The relationship between wine and the vineyard earth has long been held as very special, especially in Europe. Tradition has it that back in the Middle Ages the Burgundian monks tasted the soils in order to gauge which ones would give the best tasting wine, and over the centuries this kind of thinking was to become entrenched. The vines were manifestly taking up water from the soil.
The recent brutal heat waves on the Indian subcontinent, in western North America, and in western Europe are instructive reminders of an often forgotten challenge for an urbanizing human population in a warming world: alleviating urban heat stress. Cities are durable and costly to change, so what we do now to reduce risk in a future with more numerous and more dangerous heat waves that will directly affect future generations.
Effective wildlife conservation is a challenge worldwide. Only a small percentage of the earth’s surface is park, reserve, or related areas designated for the protection of wild animals, marine life, and plants. Virtually all protected areas are smaller than what conservationists believe is needed to ensure species’ survival, and many of these areas suffer from a shortage of
If you like your prophecies pin sharp then look away now. The 16th century celebrity seer Nostradamus excelled at the exact opposite, couching his predictions in terms so vague as to be largely meaningless. This has not, however, prevented his soothsayings attracting enormous and unending interest, and his book – Les Propheties – has rarely been out of print since it was first published 460 years ago. Uniquely, for a renaissance augur, the writings of Nostradamus are perhaps as popular today as they were four and a half centuries ago.
Scotland has remained in the media spotlight throughout 2014 for one reason: the referendum on independence from the United Kingdom. This was the most significant event to have taken place in Scotland since the creation of the Union in 1707.
Scotland has of course dominated the television and newsprint headlines over the last year, and has now emerged as the Oxford Atlas Place of the Year for 2014. This accolade is a fair reflection of the immense volume of recent discussion about Scotland’s constitutional future, and that of the United Kingdom.
The light in the Orkneys is so clear, so bright, so lucid, it feels like you are on top of the world looking though thin clouds into heaven. It doesn’t even feel part of the UK: when you sail off the edge of Scotland by the Scrabster to Stromness ferry, you feel you are departing the real world to land in a magical realm.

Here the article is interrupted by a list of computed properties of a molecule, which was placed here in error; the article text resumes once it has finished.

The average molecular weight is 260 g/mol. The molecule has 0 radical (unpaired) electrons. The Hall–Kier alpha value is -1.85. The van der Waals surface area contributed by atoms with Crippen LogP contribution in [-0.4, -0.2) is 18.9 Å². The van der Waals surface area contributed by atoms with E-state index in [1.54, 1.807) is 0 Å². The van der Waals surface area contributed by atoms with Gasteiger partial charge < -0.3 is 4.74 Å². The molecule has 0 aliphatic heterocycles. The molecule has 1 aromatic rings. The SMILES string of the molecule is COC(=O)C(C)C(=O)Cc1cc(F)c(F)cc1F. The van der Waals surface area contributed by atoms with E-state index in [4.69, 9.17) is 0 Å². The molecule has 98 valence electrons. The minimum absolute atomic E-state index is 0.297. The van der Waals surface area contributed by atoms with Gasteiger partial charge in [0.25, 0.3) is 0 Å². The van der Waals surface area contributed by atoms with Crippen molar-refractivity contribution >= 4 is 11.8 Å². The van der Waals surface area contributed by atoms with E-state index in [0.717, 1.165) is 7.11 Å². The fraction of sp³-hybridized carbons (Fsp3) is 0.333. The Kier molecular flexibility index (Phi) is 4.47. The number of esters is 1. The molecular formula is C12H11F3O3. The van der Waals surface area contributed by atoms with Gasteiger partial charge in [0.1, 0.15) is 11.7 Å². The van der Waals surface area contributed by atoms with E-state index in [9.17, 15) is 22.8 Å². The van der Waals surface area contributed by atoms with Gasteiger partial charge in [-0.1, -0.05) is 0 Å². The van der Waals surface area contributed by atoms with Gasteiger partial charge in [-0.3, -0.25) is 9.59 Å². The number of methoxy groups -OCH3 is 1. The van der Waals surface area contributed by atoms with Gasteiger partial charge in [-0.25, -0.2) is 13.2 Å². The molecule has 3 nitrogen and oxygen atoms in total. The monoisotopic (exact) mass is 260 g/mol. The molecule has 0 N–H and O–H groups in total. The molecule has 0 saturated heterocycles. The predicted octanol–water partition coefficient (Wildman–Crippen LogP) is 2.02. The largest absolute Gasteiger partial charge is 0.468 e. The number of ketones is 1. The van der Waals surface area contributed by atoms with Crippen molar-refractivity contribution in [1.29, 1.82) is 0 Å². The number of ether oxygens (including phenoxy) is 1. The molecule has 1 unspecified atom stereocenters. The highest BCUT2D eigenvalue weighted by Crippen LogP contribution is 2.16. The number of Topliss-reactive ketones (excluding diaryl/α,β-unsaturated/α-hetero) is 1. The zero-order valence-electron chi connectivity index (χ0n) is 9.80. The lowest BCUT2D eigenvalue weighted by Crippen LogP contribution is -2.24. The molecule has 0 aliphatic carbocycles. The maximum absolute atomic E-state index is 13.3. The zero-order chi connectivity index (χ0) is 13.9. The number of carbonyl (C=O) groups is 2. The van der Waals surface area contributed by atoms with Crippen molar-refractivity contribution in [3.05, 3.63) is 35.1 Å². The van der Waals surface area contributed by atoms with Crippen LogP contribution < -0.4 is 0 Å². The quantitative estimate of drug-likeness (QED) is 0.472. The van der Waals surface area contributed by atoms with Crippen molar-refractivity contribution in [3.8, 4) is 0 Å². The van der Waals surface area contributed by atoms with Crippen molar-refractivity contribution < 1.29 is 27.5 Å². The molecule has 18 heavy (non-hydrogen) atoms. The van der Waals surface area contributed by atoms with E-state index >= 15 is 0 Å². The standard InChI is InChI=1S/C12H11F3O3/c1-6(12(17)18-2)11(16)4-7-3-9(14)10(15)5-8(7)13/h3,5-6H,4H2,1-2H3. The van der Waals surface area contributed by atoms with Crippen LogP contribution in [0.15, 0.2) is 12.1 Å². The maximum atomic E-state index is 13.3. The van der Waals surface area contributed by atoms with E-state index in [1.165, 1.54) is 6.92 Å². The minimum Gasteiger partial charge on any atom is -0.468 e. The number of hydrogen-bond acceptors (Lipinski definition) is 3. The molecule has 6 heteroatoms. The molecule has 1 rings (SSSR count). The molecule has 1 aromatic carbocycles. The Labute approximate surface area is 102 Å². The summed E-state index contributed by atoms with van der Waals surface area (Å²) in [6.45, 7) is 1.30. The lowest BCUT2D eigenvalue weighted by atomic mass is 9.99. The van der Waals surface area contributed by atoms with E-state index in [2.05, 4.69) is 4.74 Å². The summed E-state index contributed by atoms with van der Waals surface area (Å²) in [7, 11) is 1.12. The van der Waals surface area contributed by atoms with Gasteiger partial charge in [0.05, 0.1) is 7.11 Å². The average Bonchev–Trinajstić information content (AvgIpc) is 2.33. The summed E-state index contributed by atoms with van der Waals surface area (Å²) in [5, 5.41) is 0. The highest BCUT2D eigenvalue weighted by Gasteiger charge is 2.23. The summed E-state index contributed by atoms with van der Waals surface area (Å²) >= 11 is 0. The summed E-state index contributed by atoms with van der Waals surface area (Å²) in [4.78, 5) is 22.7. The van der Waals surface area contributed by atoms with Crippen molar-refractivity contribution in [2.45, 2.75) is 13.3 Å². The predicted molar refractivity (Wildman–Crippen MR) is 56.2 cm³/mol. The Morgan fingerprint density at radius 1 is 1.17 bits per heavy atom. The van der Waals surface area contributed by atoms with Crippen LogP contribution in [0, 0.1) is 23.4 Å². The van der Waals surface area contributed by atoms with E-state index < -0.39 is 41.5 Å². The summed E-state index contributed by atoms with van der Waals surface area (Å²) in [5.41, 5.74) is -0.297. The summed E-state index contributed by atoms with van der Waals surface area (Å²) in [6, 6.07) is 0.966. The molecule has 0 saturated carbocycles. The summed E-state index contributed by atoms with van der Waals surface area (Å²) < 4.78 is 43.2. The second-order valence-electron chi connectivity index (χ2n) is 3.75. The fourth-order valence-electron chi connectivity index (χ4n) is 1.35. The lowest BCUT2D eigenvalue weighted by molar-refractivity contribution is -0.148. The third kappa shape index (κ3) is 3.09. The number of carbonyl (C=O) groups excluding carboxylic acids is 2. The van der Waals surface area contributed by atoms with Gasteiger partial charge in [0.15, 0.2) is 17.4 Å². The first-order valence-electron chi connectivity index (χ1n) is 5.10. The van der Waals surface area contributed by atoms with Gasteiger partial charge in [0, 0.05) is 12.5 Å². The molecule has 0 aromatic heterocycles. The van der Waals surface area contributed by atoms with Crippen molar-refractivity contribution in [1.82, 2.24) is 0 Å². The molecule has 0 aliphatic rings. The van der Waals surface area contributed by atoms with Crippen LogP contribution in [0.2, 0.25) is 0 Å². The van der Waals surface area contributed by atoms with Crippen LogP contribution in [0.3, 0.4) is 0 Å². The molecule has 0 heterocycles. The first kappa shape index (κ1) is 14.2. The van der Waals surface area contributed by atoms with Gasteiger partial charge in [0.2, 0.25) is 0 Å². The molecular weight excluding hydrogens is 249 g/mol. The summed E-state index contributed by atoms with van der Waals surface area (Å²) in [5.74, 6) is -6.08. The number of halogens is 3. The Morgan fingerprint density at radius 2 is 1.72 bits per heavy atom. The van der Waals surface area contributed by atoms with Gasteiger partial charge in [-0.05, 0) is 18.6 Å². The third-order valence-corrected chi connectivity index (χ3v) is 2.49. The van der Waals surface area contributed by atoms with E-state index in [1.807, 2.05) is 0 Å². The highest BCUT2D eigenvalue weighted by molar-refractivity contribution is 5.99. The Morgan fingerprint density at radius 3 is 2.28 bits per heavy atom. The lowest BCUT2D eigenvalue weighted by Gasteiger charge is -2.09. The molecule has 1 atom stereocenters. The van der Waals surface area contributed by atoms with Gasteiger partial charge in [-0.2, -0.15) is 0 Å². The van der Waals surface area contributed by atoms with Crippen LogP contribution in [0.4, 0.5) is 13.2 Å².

Here at Oxford University Press, we’re getting ready for the holiday season, and we were inspired by the new, twenty-first edition of the Atlas of the World to explore holiday traditions from around the world, including our 2014 Place of the Year, Scotland. Take a look at the map below to learn and see a little bit about the food, decorations, and other traditions of holiday celebrations taking place around the world at this time of year.
Antarctica is a polar desert almost entirely covered by a vast ice sheet up to 4 km in thickness. The great white continent is a very apt description. The ice free areas, often referred to as oases, carry obvious life in lakes and occasional small patches of lichen and mosses where there is sufficient seasonal melt water to support them.
What are the implications of the past for Scotland’s future? First, Scots retain a deeply embedded sense of history, albeit a selective one. Like others in the Anglo-Saxon world, they understandably seek identity, empathy, and meaning for their private present by researching family or local history and they want to know about wars and history’s celebrities.
Ever wonder how Americans are getting to work? In this short video, Andrew Beveridge, Co-Founder and CEO of census data mapping program Social Explorer, discusses the demographics of American commuting patterns for workers ages sixteen and above.
With the announcement of Scotland as Place of the Year for 2014, we’re looking back at some of the key events that put Scotland in the news this year. News of the Scottish Independence Referendum dominated the headlines, and politicians, economists, and analysts discussed and debated Scotland’s role both in Europe and on the global market.
Where did the first Chinatown originate, and how many exist across the country? Where do the majority of the country’s immigrant populations currently reside? Andrew Beveridge, Co-Founder and CEO of census data mapping program Social Explorer, discusses the effects of the First World War on American nativity demographics.
How has the average American income shifted since the US Census bureau began collecting data in the 1950s? Are median wages rising or falling? Andrew Beveridge, Co-Founder and CEO of census data mapping program Social Explorer, discusses income inequality in the United States in the short video below.
With only one more week left in the Place of the Year 2014 contest, we’d like to spotlight another one of the places on our shortlist – Ukraine. The country entered the news early in 2014 when a referendum held in Crimea resulted in the peninsula uniting with Russia.
Standing underneath the monstrous Soviet statue of “Motherland Calls” looking out over the mighty Volga River, I could understand why the city should have been renamed, rather unimaginatively, Volgograd “City on the Volga”. Between 1925 and 1961 it had been called Stalingrad, and was site of one of the most ferocious battles in the Second World War.